Farming in a Changing Climate

One thing we maybe should have considered more when we decided to start to farm is dealing with our quickly and unpredictably changing climate. March this year was all over the place in terms of weather, way beyond usual lion/lamb analogies. We’ve had nights down in the teens, and a few days later a 75 degree scorcher. All with a broody hen sitting on eggs! Unfortunately these extremes are probably not going away in the next few years (or decades), and learning how to farm right now is  about trying to adapt to these changes and be resilient.

Our biggest challenge is our fruit trees. We have dreams of making our own hard cider, in an area that is much less temperate than it used to be, and much more sweltering-hot-all-summer-worryingly-mild-all-winter-then-random-extreme-freezes-in-spring. No amount of horticultural fleece was able to save our peach tree, and the emotional rollercoaster of seeing all the gorgeous pink blossoms in February followed by watching them get destroyed by the below freezing temperatures of March was a powerful lesson. The newest trees we are planting on a sheltered north facing slope, where (fingers crossed) the trees will have a cooler microclimate. This will mean they blossom later, making them less vulnerable to early spring freezes, and also it should provide some protection from the blazing hot summer sun. Each of them also has at it’s base a huge pile of wood chip mulch to hopefully give some resilience in case of another drought like last year’s. Henry is also experimenting with getting some root stock from trees developed in the south, and grafting them with scion wood from the French and British high-tannin cider varieties we want to grow. It will be a few years before we see how effective this is, but we’ll keep you posted!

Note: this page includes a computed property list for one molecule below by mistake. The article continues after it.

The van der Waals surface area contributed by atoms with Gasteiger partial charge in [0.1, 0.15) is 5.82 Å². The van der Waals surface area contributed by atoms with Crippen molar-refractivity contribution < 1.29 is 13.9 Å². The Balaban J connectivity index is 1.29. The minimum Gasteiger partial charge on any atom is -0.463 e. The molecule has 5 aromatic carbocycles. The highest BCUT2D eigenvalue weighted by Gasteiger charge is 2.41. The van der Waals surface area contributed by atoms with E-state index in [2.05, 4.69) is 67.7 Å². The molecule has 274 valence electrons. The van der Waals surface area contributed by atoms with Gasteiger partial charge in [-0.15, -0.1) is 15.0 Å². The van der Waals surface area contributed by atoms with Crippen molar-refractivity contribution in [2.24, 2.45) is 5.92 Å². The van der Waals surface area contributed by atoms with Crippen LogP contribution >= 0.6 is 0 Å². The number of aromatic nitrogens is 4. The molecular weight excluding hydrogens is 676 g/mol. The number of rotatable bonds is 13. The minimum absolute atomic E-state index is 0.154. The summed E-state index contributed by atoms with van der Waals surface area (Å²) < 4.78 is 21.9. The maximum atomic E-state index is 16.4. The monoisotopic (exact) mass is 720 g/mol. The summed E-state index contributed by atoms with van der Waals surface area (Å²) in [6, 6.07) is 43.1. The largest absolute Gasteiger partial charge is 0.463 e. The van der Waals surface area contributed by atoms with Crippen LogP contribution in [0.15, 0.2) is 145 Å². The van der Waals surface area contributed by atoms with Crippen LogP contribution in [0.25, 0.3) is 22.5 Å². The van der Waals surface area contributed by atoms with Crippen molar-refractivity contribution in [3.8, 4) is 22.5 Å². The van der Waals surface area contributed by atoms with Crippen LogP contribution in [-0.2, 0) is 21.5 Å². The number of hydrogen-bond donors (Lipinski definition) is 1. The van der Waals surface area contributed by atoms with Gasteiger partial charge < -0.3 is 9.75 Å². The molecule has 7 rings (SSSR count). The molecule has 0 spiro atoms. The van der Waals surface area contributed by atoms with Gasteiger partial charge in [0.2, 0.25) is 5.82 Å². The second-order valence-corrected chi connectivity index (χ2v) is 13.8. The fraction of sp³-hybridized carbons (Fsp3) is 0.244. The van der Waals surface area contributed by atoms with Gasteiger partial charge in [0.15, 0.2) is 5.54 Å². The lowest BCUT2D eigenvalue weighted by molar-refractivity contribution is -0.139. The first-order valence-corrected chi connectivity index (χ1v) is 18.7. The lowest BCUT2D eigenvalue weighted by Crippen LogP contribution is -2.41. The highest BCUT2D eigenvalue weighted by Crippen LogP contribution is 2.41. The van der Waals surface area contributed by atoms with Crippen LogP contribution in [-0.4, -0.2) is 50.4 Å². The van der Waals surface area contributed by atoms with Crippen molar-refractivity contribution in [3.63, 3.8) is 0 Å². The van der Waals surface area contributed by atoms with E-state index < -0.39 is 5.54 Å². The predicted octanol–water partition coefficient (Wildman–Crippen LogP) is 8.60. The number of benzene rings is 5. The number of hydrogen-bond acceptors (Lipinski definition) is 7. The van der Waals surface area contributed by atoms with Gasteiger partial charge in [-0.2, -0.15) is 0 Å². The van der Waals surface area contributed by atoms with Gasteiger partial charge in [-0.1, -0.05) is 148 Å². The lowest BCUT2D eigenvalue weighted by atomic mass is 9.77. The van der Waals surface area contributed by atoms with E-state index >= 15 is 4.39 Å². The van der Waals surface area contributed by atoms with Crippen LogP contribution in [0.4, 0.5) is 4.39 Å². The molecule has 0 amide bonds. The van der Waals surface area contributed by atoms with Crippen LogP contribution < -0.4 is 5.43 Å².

More traditional garden planning is tricky too. Our spare bedroom is full of seedlings that we are deciding when to plant out, betting that the last frost is over, but not knowing for sure. Trying to put in place lots of different rainwater harvesting systems in case we have another giant drought as we did at the end of last summer. Looking at the sky every day for three months and hoping for rain which never comes, with the haze of wildfire smoke over everything, is a very sobering experience and one which sadly we probably haven’t seen the last of. We are so fortunate to have a creek and springs on our land, but anything we can do to take advantage of the rain that comes the rest of the year, whether it’s building swales, increasing the organic matter in the soil, aerating the ground to help more water soak in when it does rain, or collecting rain from our roofs to water our plants and animals, will help.

When we meet other farmers or orchardists we talk about what their plans are, how they’re dealing with some of the challenges we’re facing, to get ideas. We read everything we can find, from old library books to permaculture forums. There is no doubt that the climate and growing seasons are different now than they were five or ten or thirty years ago, but it doesn’t mean we give up, it just means we have to stay flexible, observe and adapt, and keep trying new things.


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